Even though a decrease in resource consumption is one of the requirements of sustainable development, it seems that ecological footprint is not the ideal metric for sustainable development. A low ecological footprint is a positive sign, but it does not necessarily translate into economic prosperity or social equity. Ecological footprint does not address the importance of fulfilling basic human needs, nor does it account for many important qualitative aspects of resource harvest and management, such as the slash and burn of rainforests or the killing of dolphins due to by-catch.
Since sustainable development is a three-pillar system, ecological footprint must be combined with other indices to give us a more comprehensive picture of sustainable development progress. Individual wellbeing, economic progress and social equality sometimes cannot be evaluated accurately since it cannot be converted into ecological footprint’s unit of measurement global hectares. To date, there are no indicator sets that are globally accepted, supported by compelling evidence, and influential in policy making.
This is due to the ambiguity surrounding sustainable development, the plurality of purpose in measuring sustainable development, and the confusion of terminology and measurements (Parris, 2003). A few indicators that could be coupled with ecological footprint to form a more inclusive measurement include Genuine Progress Indicator (GPI), Wellbeing Index, and Living Planet Index. GPI is a measure of economic performance that takes into account the economic contributions of volunteer and household work, while removing negative factors like environmental degradation, crime and family breakdowns (Parris, 2003).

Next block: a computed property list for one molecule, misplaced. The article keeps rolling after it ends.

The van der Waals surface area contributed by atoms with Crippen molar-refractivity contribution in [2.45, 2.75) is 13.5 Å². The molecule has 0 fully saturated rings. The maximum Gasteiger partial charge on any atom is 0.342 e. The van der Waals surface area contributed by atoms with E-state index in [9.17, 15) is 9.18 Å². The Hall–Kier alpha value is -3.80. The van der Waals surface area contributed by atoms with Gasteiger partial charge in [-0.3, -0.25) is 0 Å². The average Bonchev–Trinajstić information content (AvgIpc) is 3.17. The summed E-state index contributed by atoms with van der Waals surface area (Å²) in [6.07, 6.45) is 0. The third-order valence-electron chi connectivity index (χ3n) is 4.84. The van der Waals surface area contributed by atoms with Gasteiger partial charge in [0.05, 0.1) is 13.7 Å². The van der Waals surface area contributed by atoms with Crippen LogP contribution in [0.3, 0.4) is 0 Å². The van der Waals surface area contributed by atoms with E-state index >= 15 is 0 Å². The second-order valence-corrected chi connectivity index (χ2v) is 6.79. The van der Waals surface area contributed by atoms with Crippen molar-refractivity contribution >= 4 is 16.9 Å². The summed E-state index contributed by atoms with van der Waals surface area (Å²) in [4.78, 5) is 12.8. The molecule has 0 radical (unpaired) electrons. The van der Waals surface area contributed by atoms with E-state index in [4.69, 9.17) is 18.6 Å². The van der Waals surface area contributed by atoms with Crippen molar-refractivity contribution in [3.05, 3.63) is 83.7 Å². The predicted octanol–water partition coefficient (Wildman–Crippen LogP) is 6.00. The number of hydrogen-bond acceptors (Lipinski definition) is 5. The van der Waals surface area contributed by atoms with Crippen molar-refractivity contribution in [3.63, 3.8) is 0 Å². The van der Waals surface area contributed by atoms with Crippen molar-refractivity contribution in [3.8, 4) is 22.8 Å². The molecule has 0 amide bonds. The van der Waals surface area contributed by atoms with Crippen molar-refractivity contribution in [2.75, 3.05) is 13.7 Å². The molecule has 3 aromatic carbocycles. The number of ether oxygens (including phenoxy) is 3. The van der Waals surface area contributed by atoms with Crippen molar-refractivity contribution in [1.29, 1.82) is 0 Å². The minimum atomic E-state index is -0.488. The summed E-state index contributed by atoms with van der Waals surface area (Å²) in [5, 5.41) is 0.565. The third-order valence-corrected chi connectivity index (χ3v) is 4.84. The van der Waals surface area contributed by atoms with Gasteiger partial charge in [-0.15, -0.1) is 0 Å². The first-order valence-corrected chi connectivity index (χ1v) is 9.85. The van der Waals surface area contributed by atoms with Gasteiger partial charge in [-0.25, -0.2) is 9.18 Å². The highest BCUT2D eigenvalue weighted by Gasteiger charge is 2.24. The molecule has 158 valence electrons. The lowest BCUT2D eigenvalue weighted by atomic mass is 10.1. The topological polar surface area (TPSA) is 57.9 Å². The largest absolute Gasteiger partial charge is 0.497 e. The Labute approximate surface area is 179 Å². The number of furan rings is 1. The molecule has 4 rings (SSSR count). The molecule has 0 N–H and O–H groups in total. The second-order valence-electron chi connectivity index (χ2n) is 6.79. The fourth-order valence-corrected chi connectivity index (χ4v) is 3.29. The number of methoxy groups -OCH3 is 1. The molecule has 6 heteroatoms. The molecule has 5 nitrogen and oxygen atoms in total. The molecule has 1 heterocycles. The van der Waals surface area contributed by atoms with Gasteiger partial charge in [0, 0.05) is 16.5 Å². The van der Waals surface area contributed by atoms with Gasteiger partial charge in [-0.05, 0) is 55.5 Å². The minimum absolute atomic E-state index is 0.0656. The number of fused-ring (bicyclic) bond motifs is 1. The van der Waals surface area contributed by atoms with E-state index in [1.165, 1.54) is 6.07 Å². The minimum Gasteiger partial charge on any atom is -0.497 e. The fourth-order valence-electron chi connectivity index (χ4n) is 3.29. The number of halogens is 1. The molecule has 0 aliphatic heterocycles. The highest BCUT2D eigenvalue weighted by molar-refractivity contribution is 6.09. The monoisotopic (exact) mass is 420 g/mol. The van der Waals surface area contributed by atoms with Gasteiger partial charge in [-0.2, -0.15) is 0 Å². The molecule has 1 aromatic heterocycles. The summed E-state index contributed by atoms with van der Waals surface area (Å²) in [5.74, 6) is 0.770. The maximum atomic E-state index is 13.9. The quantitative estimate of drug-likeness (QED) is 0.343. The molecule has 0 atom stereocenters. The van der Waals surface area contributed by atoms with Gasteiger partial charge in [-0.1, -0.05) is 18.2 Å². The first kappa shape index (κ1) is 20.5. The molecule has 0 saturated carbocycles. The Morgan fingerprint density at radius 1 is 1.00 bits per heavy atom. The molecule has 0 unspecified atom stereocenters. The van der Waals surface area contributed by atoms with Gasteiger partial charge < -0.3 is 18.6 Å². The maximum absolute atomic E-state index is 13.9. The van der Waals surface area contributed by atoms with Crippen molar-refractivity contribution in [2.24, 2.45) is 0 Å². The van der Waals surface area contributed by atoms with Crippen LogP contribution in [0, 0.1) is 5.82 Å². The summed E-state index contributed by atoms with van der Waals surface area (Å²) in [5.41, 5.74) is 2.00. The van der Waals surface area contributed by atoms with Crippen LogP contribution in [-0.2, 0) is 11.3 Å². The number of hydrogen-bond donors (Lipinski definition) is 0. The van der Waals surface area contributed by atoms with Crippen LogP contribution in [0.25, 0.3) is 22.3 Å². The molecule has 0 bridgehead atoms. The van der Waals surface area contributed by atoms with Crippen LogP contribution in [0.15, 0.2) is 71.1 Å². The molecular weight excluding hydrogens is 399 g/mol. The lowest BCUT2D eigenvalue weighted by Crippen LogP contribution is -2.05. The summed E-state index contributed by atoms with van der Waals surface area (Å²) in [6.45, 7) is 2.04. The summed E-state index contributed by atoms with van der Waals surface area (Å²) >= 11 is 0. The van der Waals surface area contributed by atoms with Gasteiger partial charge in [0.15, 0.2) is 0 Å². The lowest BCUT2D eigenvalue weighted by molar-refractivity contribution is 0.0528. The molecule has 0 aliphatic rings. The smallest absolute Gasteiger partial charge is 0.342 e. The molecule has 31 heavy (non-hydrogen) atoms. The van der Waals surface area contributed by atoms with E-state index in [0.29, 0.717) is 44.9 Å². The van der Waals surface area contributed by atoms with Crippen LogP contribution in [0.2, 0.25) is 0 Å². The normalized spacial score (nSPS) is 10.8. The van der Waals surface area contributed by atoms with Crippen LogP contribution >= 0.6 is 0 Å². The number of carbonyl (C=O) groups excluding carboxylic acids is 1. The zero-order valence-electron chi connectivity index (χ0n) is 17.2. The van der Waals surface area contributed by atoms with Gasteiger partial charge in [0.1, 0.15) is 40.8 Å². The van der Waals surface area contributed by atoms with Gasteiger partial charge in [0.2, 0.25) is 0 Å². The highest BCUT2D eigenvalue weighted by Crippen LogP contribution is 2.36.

GPI is a measure of sustainable economic welfare, not just economic activity. A rise in GPI indicates a rise in stocks of natural and social capital on which all goods and services flow (Talberth, 2006). Living Planet Index measures the change in state of global biodiversity over time, including populations of terrestrial, freshwater, and marine species (Loh et al, 2005). The Wellbeing Index has two components: human and ecosystem. The human Wellbeing Index is composed of indices for health, wealth, knowledge and equity. The ecosystem Wellbeing Index has indices for water, air, land, species and resource use (Parris, 2003). All these indicators could be used complementarily as a more integrated way of tracking sustainable development.